What if you were told that you don’t have to go on a multiple day’s expensive diving course in case you wanted to experience underwater coral reefs and the varied marine life under the sea? And no, I’m not talking about visiting an aquarium as an alternative either. In fact, if you head an hour’s drive to the west of the city of Jamnagar in Gujarat, you can do a walking tour of corals. Yes, you read that right. A walking tour of underwater corals.
The Marine National Park and Sanctuary in the Gulf of Kutch in Jamnagar region offers visitors an opportunity to view coral reefs, mangroves, sea-grass beds, mudflats, a network of creeks and other ecosystems which support rich marine life and bird life. It is one of those rare places in the world where you can look at coral reefs without having to dive underwater. Visitors can just walk in ankle deep water when the tide ebbs to watch this fascinating world.
Besides the reefs, a variety of puffer fish, sea horses, octopus, jelly fish and star fish can be spotted during the coral walk at Narara which lies about 60 km from Jamnagar. The coral walk can be done during the dry spell between two high tides. The walk takes anywhere between two to three hours. However, before going on the walk, one has to obtain a permit from the forest department which is available at Narara itself. One can also avail the services of the guides who are skilled and will make your visit very informational.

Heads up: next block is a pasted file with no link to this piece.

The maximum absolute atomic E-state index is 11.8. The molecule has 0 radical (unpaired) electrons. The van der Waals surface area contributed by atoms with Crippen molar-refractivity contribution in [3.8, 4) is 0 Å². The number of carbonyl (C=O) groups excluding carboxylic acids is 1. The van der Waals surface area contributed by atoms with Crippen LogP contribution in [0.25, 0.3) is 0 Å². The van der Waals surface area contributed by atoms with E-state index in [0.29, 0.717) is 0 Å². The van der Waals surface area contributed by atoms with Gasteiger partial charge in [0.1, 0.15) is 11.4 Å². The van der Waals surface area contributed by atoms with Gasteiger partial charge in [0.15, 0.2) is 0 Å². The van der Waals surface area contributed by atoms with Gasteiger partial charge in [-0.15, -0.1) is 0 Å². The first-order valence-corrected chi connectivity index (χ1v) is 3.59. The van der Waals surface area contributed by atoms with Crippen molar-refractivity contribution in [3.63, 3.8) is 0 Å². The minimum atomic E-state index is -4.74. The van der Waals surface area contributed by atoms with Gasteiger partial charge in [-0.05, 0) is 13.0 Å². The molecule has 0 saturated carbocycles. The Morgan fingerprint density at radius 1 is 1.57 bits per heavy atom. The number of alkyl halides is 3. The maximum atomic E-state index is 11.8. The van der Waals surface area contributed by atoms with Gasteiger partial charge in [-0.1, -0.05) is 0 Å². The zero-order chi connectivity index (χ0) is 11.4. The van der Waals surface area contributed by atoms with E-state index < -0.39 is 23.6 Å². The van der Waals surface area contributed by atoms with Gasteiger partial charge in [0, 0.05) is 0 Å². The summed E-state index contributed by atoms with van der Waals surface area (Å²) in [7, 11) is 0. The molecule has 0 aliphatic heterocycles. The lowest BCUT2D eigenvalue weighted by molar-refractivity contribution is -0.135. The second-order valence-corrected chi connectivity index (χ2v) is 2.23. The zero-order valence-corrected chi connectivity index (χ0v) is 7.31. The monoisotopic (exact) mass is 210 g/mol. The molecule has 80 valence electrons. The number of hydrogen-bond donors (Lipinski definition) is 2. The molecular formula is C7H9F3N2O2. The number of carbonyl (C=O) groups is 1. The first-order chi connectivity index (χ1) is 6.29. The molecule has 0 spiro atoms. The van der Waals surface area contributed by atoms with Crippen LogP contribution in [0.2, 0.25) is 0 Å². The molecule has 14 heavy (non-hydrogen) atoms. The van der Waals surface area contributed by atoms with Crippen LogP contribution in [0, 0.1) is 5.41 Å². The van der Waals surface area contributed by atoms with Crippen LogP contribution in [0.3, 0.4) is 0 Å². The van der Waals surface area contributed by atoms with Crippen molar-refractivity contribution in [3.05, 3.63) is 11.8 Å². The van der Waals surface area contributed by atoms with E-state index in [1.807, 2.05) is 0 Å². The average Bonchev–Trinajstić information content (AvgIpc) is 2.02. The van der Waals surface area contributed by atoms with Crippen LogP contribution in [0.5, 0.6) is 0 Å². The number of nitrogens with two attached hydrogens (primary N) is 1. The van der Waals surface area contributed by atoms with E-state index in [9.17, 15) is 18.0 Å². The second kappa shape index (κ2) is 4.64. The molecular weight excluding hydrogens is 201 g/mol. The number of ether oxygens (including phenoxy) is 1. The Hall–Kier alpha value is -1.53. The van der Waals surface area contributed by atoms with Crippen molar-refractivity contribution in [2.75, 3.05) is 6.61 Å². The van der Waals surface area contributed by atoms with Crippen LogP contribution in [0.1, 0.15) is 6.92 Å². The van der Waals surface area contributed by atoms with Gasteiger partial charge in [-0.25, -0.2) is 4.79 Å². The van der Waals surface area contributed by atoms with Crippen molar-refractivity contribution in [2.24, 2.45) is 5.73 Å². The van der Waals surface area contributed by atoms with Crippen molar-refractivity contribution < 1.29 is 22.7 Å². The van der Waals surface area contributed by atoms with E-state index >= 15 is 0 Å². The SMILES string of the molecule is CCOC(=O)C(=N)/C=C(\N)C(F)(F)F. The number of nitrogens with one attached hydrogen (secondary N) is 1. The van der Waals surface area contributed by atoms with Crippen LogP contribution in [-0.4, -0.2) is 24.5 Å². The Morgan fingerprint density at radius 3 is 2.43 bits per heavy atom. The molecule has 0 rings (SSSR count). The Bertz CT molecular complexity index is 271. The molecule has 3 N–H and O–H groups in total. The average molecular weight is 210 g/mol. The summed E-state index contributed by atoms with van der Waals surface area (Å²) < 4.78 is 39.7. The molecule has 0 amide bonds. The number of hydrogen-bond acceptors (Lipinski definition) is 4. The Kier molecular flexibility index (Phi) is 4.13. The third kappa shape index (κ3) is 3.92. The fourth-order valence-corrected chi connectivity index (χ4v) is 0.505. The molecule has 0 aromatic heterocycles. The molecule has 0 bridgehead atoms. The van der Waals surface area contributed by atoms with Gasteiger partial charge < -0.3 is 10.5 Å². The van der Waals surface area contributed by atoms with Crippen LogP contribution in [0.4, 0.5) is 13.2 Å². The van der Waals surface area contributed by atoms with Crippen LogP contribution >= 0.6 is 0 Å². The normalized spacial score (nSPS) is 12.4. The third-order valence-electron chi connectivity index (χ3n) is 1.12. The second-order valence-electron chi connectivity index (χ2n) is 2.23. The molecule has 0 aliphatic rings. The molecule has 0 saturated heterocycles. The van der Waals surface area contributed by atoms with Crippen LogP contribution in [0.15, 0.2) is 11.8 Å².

One can also take a day trip to Pirotan island which is close by but it requires a lot more planning than coral walk. Tide timings have to be taken into account to see which is the most favourable day to visit the island as the boat can only reach the island when the tide is at its fullest. Also, a whole day has to be dedicated; once you reach the island you can only return to the mainland after completion of a tide cycle which is usually 10-12 hours later. Therefore, pack your food, water and other essentials like sun glasses, sun blocks, and a good pair of shoes. The best time of the year to visit the sanctuary is from October to March when the days are sunny and the temperatures are relatively cooler.
Unfortunately, the recent boom of SEZs, ports and oil pipelines is beginning to show their adverse effects on sea life of the sanctuary. Lots of corals are dying and the mangrove covers are depleting. Hopefully, the authorities will initiate necessary action to keep this wonder of nature as pristine as it once was.
(In September 2011, Venkat went on a solo trip to Ladakh after which he quit his job to devote nearly all his time for travelling and exploring)...